Esade with 85% scholarship vs HEC ~ full tuition

Hoped it wouldn't come to this but here we are. I have admission offers from both. As the title suggests, esade gave me a generous scholarship totalling 85%. HEC gave me a tiny scholarship that would just make it at esade's original tuition.

I know HEC has the highest quality in the MSc level. The problem is that I would have to take an expensive loan (10% over 3-month libor, and prepayments would be subtracted from the total compounded amount, in this case €97k) to cover tuition only. Esade on the other hand offers very cheap loans for international students (2% fixed annual rate with flexible prepayments options, but keep in mind I'd only consider borrowing some €5k here to aid with living costs, so it's almost free).

Is HEC worth the high expense? Or should I be content with esade?

I'm currently interning in deal advisory at a big4. Hopefully I'll do something better in the coming months now that I passed CFA level 1. My goal is to get into London AM, second to that is SS ER.

Happy to hear your thoughts.

Comments (14)

Oct 26, 2021 - 6:16pm

Clearly HEC. You will repay your debt within a year (or two/three max) with the future salary you will get. The difference between ESADE and HEC is pretty big and in the long term you will have much more to gain from being an HEC alum. All the best :)

  • Analyst 1 in IB-M&A
Oct 26, 2021 - 6:37pm

These loan companies prying on international students are garbage tbh. Good thing you know how to get your calculations so you're not screwed over.

HEC is infinitely better. But your circumstances do weigh in favour of esade. Sure you can close your debt within a few years but if we're talking about more than 90k I'd say you better spend that money on something else or just throw it in the market. If you need the HEC name you can opt for a CEMS year there no? I've seen a couple of folks do this and also got recruited for PE, IB, ER...etc. And it costs like 14k.

If you have the time smash CFA L2 before the program starts, and focus on getting finance experience for now. You'll have a smooth entry into ER (still not easy though, especially at the good banks). For AM hunting you'll be tortured but do take your shot. Look at other AM threads but don't get weighed down by the rampant cynicism on here. 

So my opinion is esade. Good luck.

Oct 27, 2021 - 7:09am

Just to add, at bachelor level I would have said to go for the cheapest option possible because you can always do a top master with the money you save with the bachelor. However, here we are talking about your master, generally the last degree you will get. So for me, it is quite clear you have to chose HEC. You will repay it in less than 2-3 years. Good luck :)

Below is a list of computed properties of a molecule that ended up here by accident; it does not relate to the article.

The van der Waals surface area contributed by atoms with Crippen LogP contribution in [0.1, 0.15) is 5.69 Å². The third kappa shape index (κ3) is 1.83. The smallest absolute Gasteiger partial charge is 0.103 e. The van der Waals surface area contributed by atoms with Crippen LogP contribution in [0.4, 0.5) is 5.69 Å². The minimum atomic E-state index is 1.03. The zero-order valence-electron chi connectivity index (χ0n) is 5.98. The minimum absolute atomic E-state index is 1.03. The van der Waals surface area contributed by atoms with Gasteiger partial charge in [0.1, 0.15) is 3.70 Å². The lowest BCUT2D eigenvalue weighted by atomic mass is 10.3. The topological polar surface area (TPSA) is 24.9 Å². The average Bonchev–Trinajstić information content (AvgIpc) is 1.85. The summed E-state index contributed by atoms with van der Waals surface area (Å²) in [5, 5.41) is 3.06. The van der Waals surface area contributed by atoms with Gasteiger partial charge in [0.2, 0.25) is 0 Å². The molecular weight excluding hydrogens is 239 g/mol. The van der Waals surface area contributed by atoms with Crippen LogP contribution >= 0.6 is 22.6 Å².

Most Helpful
Oct 27, 2021 - 8:50am

For someone aiming for London, I wouldn't have thought you would go for ESADE. It is no doubt an amazing school but compared to HEC in the London market it falls short. But is it doable? Definitely. It will take some extra hard work and networking, but you can get there. 
If you want it to be slightly easier than HEC is the choice. But than you have to compare the effort vs. cost. What is more important to you? 
If we look at the rankings per financial times, we are looking at #1 ranked school for masters in finance vs. #15 ranked school. Is prestige important to you? Remember higher ranked means that you open up to more opportunities - not only in the U.K. but rest of the continent. 

If U.K doesn't work out for any reason. What is your back-up? If its France than HEC. If its Spain than ESADE. *Remember knowing the regional language is important*.
Any reason you haven't considered U.K. schools? LSE/LBS/Oxbridge? Or even St. Gallen and Bocconi? Or maybe you have, but you might have not received an acceptance yet. 

I won't tell you what you should do. But hopefully the above points open up to all the points you should consider other than just the cost. If this is your last degree and you are not considering an MBA - boib_1 brings up a good point. 

*also I am assuming masters in finance since that career seems to be aimed that way. If not - please clarify in your post. 

Edit: I looked up the employment reports for both (assuming masters in finance) and that was enough for me to come up with a decision if I was in your shoes. There is one school that doesn't tell you much and there is another which tells you and checks off everything that you want. 

  • Intern in CorpFin
Oct 27, 2021 - 12:30pm

Thanks for the detailed response.

Just to clarify things a bit, I have looked into the other schools you mentioned there but their problem lies in deposit funding. I just can't find a way to get the deposit, for both esade and HEC there are many solutions.

Yes it is the master in finance. Just like I said, the problem is entirely related to funding. That's why I'm limited.

Oct 28, 2021 - 8:04pm

Given your conditions, I would go ESADE.

If you re good at ESADE, you will make it to London.

They bring all the nice banks (including PJT / GS / MS / BoA / GHL / etc) and even Blackstone to the campus and you just have to network. The alumni are also quite helpful in general, so if you network properly you wont have problems given your profile!

Best of luck!

Oct 29, 2021 - 12:21pm

Unfortunately I'm in no position to help you here, but I was wondering if you were willing to share you admission stats. (Either here or by PM) I'm considering applying to european masters next year and it would be really helpful. 

Oct 29, 2021 - 1:08pm

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